Lower costs may mean more patients stick with meds
NEW YORK (Reuters Health) - When people with chronic health conditions have lower out-of-pocket costs for medications, they are more likely to actually fill their prescriptions, according to a new research review.
The findings, reported in the Annals of Internal Medicine, sound logical. But they lend some hard numbers to the idea that lower drug costs should improve people's adherence to their medication regimens.
"It was striking to us," said lead researcher Meera Viswanathan, of RTI International, a Durham, North Carolina-based research institute.
"If you help people with costs, even a little, it seems to improve adherence," Viswanathan said in an interview.
She and her colleagues reviewed several dozen U.S. studies on various efforts to improve people's ability to stick with their prescriptions. A few of those studies focused on insurance coverage - either giving people drug coverage or lowering their out-of-pocket costs for prescriptions.
Some looked at what happened after Medicare prescription coverage took effect in 2006; others looked at cutting out-of-pocket payments for people with private insurance.
Overall, better coverage seemed to help. In a study of nearly 6,000 heart attack patients, for example, those given full drug coverage through their insurer got more prescriptions filled over about a year.
Of patients who were on their usual insurance, 36 percent to 49 percent filled their prescriptions, depending on the medication. Those rates were four to six percentage points higher among people with full drug coverage.
Patients with full coverage also suffered a new complication, like a stroke or second heart attack, at a slightly lower rate: 11 percent, versus just under 13 percent.
But while there is some evidence of actual health benefits, not many studies have followed people long-term to see if the better drug adherence translates into a longer or healthier life.
"There were some encouraging findings," Viswanathan said. But more research is needed to know what the long-term health effects are, she and her colleagues write.
The results do not mean that better drug coverage is the only way to get people to fill their prescriptions, according to Viswanathan.
The studies in the review found some other tactics to work, too. Education plus "behavioral support" was one.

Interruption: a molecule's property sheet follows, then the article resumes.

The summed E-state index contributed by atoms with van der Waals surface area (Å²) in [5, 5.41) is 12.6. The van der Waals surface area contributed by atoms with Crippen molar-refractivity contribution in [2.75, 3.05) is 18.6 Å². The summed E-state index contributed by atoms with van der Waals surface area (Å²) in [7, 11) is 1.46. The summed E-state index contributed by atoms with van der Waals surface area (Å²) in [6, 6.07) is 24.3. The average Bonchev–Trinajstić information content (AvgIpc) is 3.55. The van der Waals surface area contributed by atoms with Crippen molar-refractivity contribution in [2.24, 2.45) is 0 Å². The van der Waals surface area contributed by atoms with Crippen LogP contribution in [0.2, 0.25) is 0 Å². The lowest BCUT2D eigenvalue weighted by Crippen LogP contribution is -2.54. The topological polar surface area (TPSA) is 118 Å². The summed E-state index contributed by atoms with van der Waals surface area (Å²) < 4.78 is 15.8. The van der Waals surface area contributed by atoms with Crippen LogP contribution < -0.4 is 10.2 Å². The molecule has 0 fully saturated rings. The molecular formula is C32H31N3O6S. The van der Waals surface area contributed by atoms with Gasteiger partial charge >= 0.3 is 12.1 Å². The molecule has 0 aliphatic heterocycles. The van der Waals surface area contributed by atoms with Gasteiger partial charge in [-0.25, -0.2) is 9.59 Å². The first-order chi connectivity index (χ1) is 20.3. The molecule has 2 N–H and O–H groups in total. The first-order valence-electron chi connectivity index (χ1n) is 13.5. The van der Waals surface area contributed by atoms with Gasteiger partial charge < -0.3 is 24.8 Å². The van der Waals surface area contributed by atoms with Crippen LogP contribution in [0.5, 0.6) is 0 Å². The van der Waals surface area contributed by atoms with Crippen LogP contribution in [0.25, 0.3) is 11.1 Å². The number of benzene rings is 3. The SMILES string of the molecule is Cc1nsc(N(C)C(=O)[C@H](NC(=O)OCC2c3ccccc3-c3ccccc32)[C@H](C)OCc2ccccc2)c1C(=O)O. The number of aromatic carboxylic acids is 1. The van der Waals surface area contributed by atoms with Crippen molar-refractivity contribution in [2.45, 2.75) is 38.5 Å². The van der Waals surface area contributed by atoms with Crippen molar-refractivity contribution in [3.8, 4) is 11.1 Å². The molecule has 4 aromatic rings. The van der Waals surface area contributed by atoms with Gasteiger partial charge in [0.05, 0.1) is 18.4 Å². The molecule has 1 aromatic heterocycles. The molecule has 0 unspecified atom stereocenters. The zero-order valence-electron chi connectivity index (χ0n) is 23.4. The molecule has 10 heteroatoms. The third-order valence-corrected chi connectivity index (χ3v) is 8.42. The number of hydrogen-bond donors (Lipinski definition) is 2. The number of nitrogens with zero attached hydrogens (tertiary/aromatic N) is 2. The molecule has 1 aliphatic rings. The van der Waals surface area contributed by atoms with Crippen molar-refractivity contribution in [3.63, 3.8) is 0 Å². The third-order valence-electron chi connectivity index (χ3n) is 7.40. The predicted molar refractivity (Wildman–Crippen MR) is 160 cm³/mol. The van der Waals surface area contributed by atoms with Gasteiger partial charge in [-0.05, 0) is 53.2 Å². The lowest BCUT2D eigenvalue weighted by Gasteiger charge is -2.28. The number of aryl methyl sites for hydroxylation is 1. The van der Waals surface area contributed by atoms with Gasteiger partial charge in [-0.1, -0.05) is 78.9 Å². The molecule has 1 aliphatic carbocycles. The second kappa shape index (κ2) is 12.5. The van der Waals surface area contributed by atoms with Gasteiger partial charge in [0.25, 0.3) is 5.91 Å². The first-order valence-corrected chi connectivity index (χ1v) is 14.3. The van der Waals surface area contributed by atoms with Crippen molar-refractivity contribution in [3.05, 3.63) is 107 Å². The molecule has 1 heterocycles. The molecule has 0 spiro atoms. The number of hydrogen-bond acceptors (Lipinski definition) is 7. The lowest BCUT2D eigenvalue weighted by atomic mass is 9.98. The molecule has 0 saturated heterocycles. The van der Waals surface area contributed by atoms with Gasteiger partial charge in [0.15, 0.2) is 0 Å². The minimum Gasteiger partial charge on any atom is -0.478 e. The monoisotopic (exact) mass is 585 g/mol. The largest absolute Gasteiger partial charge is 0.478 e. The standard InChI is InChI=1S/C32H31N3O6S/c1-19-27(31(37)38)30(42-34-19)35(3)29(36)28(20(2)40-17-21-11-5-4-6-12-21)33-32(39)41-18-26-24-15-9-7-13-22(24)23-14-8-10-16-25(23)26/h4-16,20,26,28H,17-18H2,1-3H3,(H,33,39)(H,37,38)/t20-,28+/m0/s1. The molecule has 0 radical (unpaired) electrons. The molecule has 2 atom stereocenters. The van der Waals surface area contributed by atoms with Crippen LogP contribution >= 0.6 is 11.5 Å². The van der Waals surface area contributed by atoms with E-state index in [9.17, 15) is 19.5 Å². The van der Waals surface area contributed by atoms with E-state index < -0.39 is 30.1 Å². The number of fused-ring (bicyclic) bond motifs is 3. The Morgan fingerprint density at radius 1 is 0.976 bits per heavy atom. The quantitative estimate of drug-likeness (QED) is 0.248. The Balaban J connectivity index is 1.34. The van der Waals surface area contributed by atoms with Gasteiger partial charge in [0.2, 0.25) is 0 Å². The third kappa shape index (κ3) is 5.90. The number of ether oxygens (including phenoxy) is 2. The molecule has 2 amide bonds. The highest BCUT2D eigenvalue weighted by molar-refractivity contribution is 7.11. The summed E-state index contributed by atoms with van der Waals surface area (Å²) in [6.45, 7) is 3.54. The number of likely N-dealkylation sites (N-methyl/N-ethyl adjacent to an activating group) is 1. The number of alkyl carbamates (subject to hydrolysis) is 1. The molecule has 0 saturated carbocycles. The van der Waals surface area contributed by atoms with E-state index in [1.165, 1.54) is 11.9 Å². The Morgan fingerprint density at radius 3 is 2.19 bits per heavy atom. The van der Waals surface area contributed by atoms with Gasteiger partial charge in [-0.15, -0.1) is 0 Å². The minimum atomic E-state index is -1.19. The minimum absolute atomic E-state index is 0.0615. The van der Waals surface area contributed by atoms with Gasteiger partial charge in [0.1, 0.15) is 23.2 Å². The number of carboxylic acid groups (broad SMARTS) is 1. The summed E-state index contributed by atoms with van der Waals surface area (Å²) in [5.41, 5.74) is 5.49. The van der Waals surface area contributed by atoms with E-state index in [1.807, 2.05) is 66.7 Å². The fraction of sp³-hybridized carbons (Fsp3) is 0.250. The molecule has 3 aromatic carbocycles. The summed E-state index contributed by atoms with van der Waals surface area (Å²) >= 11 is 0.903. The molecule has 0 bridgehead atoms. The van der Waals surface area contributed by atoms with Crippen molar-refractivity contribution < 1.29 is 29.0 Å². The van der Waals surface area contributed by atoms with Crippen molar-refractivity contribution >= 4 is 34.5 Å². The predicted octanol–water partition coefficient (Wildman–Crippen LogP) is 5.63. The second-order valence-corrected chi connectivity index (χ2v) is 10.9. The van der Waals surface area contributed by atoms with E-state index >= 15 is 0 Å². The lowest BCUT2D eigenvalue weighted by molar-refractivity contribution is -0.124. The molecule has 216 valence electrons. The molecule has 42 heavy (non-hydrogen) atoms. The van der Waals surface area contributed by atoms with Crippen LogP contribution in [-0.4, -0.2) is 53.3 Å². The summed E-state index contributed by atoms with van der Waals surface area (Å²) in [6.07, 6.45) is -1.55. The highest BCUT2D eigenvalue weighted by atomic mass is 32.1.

That goes beyond telling patients about their health problem, and why a particular medication is needed, Viswanathan said. "You would also try to get through the barriers that may keep a patient from taking it," she said.
If a patient was afraid of side effects, for example, a nurse might discuss that with him or her.
Another measure that seemed effective was "case management." That means the health provider would try to identify patients at high risk of not using their prescriptions, then follow-up with them - with phone calls, for instance.
It's not clear, Viswanathan said, how programs like that could be "scaled up" to be widely used in everyday practice, and not just clinical trials.
And the specific fixes might differ depending on the health problem. With high blood pressure, a fairly simple move seemed to boost patients' adherence to their medication: Giving prescriptions in blister packs rather than bottles, so people could more easily keep track of whether they'd taken their daily dose.
With more complex measures, the question of how to work them into the real world remains. "We need to know, what does it take to implement them into clinical practice?" Viswanathan said.
Figuring out how to get people to stick with their medications is considered a key part of improving healthcare. Studies show that 20 percent to 30 percent of prescriptions are never filled, and half of medications people take for chronic ills are not taken correctly.
All of that is thought to contribute to 125,000 deaths a year, and to cost the U.S. healthcare system as much as $289 billion annually.
SOURCE: bit.ly/QKnvoZ Annals of Internal Medicine, online September 10, 2012.
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